For the last few weeks I’ve been in COVID-19 self isolation, and on unpaid leave, so things have been pretty quiet. My parents, on the other hand, own a small orchard and are classed as essential personnel, so they’ve been hard at work picking plums, grading them, packing, and (as the market is closed) hand delivering fruit around the region, and sometimes shipping boxes further afield. A lot of the manual labour is unavoidable but the sales and payments seemed like a lot of wasted work, so I thought I’d try to help with a simple website where customers could order fruit.
My goals were:
- As cheap as possible to run - margins are pretty thin on the orchard and you can only sell during the season so we don’t want regular monthly fees. Plus any small cost and you start running into Squarespace territory.
- As simple as possible to use - for customers, this is a page where they can choose what they want and buy it, no fancy marketing or gloss.
- Flexible enough for other stores - there’s a local grocery store that’s doing delivery during COVID-19 and ordering is a painful process with a PDF to print. It made me think there must be other small shops out there with a need for this.
Here’s what I built, and how:
Amazon has a bunch of tech to host a website, and to hook you they have a free tier on a bunch of their services. I used AWS Lambda for my backend, S3 and CloudFront to host the frontend, and DynamoDB to store shop configuration and order data - all of which should be free, unless I get some extremely unusual load. The only AWS service that’s not totally free is SES to send notification emails to the store owner when a purchase has been made - and that’s 14c/GB, which is a looot of emails.
I used Serverless Framework to deploy most of this stuff, though the static website is deployed separately, set up with CloudFormation. Initially I felt a little iffy about adding a layer of abstraction but Serverless has a lot of useful plugins and frankly writing CloudFormation is a real pain.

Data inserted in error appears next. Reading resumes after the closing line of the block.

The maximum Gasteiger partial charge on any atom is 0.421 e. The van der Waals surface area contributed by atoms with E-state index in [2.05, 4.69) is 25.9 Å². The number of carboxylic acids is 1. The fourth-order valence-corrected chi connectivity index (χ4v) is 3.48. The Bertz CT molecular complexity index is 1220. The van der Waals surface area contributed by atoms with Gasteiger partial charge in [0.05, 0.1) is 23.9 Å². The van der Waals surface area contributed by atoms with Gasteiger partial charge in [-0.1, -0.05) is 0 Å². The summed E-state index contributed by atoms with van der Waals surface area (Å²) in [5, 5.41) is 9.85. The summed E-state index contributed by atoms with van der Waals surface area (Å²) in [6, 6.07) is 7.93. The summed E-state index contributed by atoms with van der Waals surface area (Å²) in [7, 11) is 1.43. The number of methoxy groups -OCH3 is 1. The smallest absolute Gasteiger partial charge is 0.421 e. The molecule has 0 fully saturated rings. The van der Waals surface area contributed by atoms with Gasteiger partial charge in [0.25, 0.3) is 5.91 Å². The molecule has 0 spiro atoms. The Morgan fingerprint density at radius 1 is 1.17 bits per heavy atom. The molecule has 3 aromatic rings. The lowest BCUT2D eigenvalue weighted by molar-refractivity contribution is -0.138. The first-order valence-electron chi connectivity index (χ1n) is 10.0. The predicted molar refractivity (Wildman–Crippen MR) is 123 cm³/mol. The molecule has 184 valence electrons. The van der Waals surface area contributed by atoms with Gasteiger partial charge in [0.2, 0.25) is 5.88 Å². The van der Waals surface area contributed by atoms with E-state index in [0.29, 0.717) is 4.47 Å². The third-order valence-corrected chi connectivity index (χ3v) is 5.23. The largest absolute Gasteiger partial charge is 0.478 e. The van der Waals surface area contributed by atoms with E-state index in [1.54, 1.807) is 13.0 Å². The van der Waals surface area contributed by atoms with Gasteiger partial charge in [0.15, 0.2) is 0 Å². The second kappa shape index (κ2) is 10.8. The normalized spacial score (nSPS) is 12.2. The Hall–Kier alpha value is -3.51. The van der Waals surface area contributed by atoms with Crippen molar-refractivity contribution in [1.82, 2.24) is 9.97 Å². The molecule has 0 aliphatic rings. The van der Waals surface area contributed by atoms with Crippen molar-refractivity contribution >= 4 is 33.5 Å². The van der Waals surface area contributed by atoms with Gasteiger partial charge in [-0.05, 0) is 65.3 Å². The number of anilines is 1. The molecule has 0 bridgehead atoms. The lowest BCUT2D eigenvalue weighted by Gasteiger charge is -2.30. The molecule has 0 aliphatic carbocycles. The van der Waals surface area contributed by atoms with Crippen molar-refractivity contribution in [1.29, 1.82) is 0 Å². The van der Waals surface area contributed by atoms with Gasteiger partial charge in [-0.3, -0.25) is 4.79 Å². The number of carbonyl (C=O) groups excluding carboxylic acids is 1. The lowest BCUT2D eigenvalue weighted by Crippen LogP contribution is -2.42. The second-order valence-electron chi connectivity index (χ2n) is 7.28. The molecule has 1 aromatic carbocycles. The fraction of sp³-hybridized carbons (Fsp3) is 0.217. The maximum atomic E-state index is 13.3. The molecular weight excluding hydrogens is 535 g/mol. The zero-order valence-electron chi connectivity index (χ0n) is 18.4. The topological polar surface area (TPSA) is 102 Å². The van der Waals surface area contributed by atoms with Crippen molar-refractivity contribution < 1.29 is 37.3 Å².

Stripe will let you integrate as much as you want with them - hooking deeply into their APIs to handle payments and handling everything else on your end. But they also have something called Stripe Checkout which lets you push as much onto them as possible. My backend gives Stripe a list of items and a price, then I redirect the customer to Stripe which collects shipping address, email, and payment. When the charge has been successfull, Stripe notifies the backend (with the payment and address details) and the customer is redirected back to an order completion page I made. Super easy.
They also have a really nice test data toggle with separate API keys. Testing third party integrations is often a painful experience and this really made it easy.
Almost the highlight of this project is the use of a single Google Sheet as a CMS.
Crucially, this allows clients to easily manage inventory in an interface they’re already familiar with, and saves me not only from building a UI and backend to manage all this but more importantly removes the need for an admin login which saves us from a whole set of problems. Much easier to use the Google Sheet’s permission system to manage things.
The API is a liiittle slow to respond but it’s a small issue and it would be easy to cache the spreadsheet in DynamoDB if needed. (Actually, if I really wanted to do this right, when the spreadsheet updated I’d trigger a Lambda to generate a static page generated from the spreadsheet…)
What went wrong
The backend is built in NodeJS, but it didn’t actually start that way. I built the entire thing in Kotlin using the Ktor web framework, planning to run it in Fargate, an AWS service that hosts Docker containers - but it turns out Fargate doesn’t have a free plan. AWS Lambda looked nice but as much as I love Kotlin, it runs on the JVM which runs very fast but takes an unusually long time to boot up.
How Lambda works is when an HTTP request comes in from a user, it boots up the service to respond to it, handles the request, and then shuts down the service later - everything is done on the fly. This comes with a lot of advantages but it does mean that if your service takes a while to boot, users will suffer slow response times.
So, I threw out all my Kotlin code and rewrote it in NodeJS, known for fast boot times. I went with Typescript which was a pleasant experience, particularly when querying the Google Sheets API.
- For someone who isn’t a frontend developer, Svelte was a pleasure to work with. I understand its advantages are being responsive and small but I appreciated being able to write actual HTML+CSS+JS and it all working like I expected.
- Google Sheets as a CMS is a highly underrated option! Reading and writing to it is easy and it’s so good not to have to deal with security on your own app. Obviously you wouldn’t want to use it for something huge but there are lots of small sites out there.
- Writing CloudFormation reminds me of the worst parts of programming: googling for a solution, copy pasting code, hoping it works. I can’t imagine ever writing it from scratch and I can see why abstractions like Serverless Framework are popular.